Inflation Still Matters for ECB

  • The eurozone inflation report for February on the menu this week
  • Most ECB members worry about the growth outlook after the mixed PMIs
  • The euro continues to suffer again against the pound
  • German CPI will be published on Thursday; Eurozone on Friday 10:00 GMT

With global stock markets attracting lots of interest due to their consecutive all-time highs, the countdown to the March 7 ECB meeting has commenced. This gathering is considered to be a key one as, apart from the overall rhetoric that could shape market expectations, the updated quarterly staff projections could lay the path for a more accommodative monetary policy stance for the rest of 2024.

The usual “quiet period” for ECB members has started with both the hawks and the doves trying to set the basis for the upcoming closed-doors discussion in Frankfurt. Most members agree that the next move will probably be a rate cut but there is an open debate on the actual announcement date. The doves are pushing for a move as early as possible, even in March, while the hawks preach patience.

The weak growth outlook creates worries at the ECB

Since price stability is the ECB’s only target, this week’s inflation report will be closely scrutinized. However, there appears to be a growing concern, especially among ECB doves, about the growth outlook. Last year was a challenging one with the eurozone avoiding technical recession on the back of the stronger Italian and Spanish growth levels. In the meantime, German growth remains a serious problem for the ECB.

The preliminary PMI surveys for February, which were released last week, probably depict accurately the current mixed growth picture across the euro area states. The French PMI figures managed to produce sizeable upside surprises with the manufacturing component jumping to an 11-month high.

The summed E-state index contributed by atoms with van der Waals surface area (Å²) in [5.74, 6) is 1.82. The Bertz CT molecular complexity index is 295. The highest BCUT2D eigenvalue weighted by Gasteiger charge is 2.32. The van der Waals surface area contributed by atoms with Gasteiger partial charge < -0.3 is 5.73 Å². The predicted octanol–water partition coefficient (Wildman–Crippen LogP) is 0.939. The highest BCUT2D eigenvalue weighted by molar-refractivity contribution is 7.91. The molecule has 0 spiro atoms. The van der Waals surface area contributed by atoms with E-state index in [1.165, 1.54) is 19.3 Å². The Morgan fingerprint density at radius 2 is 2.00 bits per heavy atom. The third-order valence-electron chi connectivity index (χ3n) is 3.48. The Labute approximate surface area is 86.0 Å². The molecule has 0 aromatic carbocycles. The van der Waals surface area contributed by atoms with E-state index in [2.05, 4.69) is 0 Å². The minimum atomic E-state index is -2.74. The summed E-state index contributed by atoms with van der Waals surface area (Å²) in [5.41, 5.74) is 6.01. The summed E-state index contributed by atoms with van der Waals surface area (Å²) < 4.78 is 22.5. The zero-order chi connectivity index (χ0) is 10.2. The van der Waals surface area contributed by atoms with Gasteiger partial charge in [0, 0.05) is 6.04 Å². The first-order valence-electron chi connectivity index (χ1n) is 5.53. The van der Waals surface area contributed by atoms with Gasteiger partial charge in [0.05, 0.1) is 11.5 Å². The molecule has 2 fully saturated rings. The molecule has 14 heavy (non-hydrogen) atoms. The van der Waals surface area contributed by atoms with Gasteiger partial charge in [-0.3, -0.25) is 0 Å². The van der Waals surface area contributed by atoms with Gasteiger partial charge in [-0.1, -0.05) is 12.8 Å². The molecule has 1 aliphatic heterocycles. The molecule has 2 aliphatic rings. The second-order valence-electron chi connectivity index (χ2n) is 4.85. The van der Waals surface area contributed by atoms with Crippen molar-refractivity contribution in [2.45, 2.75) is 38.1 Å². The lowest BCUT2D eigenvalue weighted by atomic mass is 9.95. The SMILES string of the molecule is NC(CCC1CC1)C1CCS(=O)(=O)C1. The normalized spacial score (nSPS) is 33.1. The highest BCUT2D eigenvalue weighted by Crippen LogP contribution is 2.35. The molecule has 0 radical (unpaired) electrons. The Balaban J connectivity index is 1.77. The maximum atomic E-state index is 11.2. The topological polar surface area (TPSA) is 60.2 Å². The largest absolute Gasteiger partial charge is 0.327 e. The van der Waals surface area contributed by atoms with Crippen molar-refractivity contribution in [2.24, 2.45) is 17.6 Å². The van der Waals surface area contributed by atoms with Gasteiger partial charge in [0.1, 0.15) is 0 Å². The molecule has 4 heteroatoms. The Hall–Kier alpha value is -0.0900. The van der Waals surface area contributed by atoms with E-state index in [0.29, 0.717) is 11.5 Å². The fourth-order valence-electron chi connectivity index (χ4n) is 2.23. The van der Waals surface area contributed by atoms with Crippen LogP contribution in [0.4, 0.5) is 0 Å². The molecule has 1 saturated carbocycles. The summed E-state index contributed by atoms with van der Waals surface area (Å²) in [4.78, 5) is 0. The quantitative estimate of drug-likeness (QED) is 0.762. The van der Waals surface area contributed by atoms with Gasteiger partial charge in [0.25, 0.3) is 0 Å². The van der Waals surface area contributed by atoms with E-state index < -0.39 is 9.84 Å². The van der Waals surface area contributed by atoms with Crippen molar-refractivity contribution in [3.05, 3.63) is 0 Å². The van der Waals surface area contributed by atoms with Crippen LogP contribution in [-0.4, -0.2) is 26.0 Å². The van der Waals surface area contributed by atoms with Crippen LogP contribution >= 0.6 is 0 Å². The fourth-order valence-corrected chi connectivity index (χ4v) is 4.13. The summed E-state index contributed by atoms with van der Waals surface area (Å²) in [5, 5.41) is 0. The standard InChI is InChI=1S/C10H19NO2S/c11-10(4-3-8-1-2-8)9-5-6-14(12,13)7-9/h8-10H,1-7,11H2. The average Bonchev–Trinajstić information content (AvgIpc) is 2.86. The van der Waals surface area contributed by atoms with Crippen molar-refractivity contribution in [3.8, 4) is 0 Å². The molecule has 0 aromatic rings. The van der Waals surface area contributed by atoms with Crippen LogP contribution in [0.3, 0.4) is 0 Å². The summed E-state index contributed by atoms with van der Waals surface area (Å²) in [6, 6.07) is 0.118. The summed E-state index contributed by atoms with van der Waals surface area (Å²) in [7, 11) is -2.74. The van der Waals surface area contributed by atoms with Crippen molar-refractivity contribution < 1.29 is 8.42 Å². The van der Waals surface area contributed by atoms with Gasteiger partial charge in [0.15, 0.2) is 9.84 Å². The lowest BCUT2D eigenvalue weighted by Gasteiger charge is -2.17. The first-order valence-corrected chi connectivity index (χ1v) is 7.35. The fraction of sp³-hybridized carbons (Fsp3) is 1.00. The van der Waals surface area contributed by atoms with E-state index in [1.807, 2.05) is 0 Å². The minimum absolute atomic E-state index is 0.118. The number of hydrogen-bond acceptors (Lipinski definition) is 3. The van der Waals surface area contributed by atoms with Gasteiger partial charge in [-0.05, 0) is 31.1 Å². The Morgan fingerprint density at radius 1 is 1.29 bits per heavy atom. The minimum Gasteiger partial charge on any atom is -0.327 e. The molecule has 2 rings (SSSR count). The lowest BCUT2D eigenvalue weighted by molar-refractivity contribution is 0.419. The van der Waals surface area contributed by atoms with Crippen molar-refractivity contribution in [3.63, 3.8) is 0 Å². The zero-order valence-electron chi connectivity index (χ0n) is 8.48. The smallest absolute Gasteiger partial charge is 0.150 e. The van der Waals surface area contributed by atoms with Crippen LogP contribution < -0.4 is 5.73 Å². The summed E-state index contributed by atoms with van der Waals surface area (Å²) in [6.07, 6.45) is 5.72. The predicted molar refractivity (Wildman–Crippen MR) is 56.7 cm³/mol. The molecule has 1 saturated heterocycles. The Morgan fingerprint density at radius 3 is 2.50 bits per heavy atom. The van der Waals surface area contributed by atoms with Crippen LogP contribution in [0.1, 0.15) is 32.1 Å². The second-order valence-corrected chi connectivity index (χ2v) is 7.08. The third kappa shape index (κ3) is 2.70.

On the contrary, the German PMI manufacturing survey disappointed as it dropped again with the recent farmers’ protests probably impacting heavily on this result. Nevertheless, it remains at an extremely low level, confirming the current weak economic momentum in Germany, after a very weak 2023, possibly amplified by the 2024 budget shenanigans.

German and eurozone CPIs are expected to ease further

Returning to inflation and the preliminary CPI report for February will be published this week. On Thursday, we will get the German and French figures with the eurozone aggregate print coming on Friday. The German headline CPI is expected to further slow to 2.6% year-on-year change, which if confirmed, will be the lowest annual increase since June 2021, almost three years ago.

Similarly, the eurozone headline CPI figure is seen dropping to 2.5%, cancelling out the last two months’ pickup in inflation. More importantly, the focus would be on the core indicator as this has proved stickier lately. Economists are looking for a 2.9% print, a level that is unlikely to please certain ECB doves looking for a rate move as early as in March.

Should inflation confirm expectations, the ECB doves will try to get an agreement at the March meeting on the date of the first rate cut. However, stronger inflation this week along with the weak growth outlook means that stagflation will continue to describe the current eurozone situation. This will most likely deepen the developing rift in the ECB ranks as the hawks will most likely resist any rate cut discussion.

Euro remains on the backfoot against the pound

Last week’s data releases highlighted the fact that there is an economic divergence developing between the UK and the eurozone. This is also depicted in the euro/pound pair remaining near its 2024 low and validating the recent bearish trend.

A stronger set of inflation figures this week could lead the euro/pound pair higher with the 0.8581 level being the first plausible target. On the flip side, a plethora of downside surprises could reignite the market expectation for a more aggressive rate cut cycle by the ECB. Such an outcome could increase the current downside pressure with euro/pound moving lower and potentially retesting the recent 0.8497 low.

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